"Absolutely, it's being thought of as a franchise," Van Dyke continued, though he's not yet sure how that will play out in terms of branding. "We've been looking into franchise names. It's actually really hard to find a name that has anything to do with combat in video games." As the name implies, the game set between 1455 and 1485 -- during the "War of the Roses" era in England -- though it's not necessarily steeped in Medieval politics. Instead, it focuses on the regular battles between English houses jockeying for control of the kingdom.
"We picked that era because it's a very exciting time -- it's the death of chivalry, right? They started developing the technology of gunpowder warfare ... it started just to creep in, so it created an interesting dynamic," Van Dyke added. Despite obvious comparisons to other Paradox franchises (Mount & Blade, for instance), Van Dyke said that he's hoping War of the Roses will have a broader, less hardcore appeal. "We really want to bring that to the mainstream, that kind of genre of medieval combat, as far as we can. So that people have a broader set of choices besides current combat and military shooters," Van Dyke added. When asked about the combat itself, he described it as similar to the aforementioned third-person Mount & Blade, albeit a bit more "arcadey."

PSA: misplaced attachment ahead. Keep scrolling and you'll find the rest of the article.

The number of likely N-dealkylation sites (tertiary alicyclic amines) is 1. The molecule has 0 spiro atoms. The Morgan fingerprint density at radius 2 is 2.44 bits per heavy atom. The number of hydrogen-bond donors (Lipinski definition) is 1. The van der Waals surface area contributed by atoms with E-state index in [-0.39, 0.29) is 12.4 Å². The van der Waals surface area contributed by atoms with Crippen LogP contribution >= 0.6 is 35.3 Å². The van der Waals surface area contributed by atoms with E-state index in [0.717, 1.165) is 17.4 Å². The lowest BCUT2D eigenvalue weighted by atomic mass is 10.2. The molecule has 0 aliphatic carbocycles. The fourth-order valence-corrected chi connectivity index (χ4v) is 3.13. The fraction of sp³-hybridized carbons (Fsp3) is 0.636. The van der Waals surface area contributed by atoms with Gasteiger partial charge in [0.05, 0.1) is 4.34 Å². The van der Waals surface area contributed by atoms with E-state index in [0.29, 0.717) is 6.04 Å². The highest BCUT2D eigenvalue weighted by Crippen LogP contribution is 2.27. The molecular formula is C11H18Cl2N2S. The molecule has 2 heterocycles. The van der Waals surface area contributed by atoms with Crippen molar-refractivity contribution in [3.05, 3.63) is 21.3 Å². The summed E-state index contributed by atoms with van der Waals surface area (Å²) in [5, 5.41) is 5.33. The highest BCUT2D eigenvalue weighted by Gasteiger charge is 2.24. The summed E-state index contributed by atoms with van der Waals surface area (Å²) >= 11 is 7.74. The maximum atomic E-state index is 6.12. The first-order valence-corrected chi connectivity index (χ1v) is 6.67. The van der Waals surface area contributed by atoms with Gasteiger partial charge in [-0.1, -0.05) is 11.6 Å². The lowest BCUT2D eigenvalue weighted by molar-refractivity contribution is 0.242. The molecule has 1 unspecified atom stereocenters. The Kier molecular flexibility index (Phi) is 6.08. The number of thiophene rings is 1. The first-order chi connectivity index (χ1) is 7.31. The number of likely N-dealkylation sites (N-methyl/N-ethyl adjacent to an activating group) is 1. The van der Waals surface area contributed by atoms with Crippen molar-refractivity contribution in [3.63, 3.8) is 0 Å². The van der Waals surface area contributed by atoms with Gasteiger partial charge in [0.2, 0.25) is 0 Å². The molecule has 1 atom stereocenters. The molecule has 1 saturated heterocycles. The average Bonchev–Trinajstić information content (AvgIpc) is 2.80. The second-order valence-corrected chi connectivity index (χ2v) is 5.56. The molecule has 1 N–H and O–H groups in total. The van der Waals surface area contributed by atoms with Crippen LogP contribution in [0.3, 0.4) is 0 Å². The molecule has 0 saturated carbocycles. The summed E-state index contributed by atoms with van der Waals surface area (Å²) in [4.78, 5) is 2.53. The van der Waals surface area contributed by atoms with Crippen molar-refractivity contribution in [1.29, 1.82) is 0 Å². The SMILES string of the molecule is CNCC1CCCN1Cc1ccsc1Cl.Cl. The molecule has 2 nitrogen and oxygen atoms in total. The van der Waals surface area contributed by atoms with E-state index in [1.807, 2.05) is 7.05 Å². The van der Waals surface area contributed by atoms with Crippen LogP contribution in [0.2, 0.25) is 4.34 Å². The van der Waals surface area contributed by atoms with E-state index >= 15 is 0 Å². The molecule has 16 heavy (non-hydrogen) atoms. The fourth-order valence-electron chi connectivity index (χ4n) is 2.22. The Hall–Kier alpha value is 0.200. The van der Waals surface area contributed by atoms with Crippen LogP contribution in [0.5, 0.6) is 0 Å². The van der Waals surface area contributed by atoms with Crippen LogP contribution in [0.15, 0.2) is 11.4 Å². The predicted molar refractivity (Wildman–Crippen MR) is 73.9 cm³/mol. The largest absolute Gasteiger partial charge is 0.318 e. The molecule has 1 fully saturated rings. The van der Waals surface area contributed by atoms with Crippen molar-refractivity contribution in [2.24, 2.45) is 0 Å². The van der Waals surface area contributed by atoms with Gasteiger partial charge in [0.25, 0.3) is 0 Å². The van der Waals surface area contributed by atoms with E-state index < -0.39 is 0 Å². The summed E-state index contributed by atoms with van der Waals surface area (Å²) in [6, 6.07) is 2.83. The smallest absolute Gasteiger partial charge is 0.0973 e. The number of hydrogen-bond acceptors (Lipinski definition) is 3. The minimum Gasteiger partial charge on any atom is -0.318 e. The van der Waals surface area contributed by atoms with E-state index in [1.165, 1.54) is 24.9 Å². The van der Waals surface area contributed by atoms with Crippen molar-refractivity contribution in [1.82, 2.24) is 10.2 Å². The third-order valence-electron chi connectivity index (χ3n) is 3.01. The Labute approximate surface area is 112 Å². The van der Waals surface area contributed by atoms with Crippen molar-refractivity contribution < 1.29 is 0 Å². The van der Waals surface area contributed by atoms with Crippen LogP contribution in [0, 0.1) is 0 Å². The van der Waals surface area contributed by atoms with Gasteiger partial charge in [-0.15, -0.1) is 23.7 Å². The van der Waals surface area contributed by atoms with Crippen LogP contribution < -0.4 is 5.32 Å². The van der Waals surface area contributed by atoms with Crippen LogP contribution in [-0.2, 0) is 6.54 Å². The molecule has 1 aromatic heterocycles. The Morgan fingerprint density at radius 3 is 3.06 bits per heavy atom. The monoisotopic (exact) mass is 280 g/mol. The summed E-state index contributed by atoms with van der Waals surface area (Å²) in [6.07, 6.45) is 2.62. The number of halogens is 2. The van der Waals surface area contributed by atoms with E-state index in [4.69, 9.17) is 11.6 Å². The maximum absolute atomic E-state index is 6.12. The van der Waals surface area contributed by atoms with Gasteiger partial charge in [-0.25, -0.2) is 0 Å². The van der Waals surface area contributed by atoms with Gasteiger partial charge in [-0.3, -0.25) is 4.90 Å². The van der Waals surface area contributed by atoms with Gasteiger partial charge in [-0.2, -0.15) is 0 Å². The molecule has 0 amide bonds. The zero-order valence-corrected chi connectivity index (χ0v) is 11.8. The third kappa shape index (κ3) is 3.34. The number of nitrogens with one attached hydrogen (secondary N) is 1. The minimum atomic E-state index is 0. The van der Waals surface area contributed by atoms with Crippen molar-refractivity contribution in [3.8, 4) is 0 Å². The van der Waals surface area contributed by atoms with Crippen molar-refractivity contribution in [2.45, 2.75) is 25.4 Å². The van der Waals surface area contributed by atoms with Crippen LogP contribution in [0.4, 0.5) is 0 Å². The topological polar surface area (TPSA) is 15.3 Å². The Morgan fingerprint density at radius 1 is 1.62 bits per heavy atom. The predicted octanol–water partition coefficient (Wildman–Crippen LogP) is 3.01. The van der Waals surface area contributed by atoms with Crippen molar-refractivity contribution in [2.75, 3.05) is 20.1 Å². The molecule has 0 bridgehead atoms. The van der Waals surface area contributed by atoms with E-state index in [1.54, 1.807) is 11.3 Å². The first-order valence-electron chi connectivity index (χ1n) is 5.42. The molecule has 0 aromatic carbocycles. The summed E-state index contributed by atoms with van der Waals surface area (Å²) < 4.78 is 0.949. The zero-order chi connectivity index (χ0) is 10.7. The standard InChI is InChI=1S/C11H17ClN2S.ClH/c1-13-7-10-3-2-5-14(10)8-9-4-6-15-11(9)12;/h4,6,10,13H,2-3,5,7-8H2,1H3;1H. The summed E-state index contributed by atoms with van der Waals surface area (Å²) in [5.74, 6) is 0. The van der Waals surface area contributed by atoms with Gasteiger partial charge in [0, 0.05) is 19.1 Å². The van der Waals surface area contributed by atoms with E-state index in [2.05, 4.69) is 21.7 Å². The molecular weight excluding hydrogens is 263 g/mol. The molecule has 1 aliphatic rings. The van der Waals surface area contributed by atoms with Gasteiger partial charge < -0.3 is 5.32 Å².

War of the Roses employs the Bitsquid Engine, a proprietary game building software for the PC, Mac, Xbox 360 and PlayStation 3, which isn't to say that the game is a lock for consoles just yet. "We're really gonna focus on that with the intent that we can move onto the consoles depending on the success of the game," Van Dyke noted. As of yet, War of the Roses has no launch window, but we'll likely hear more as the year goes on.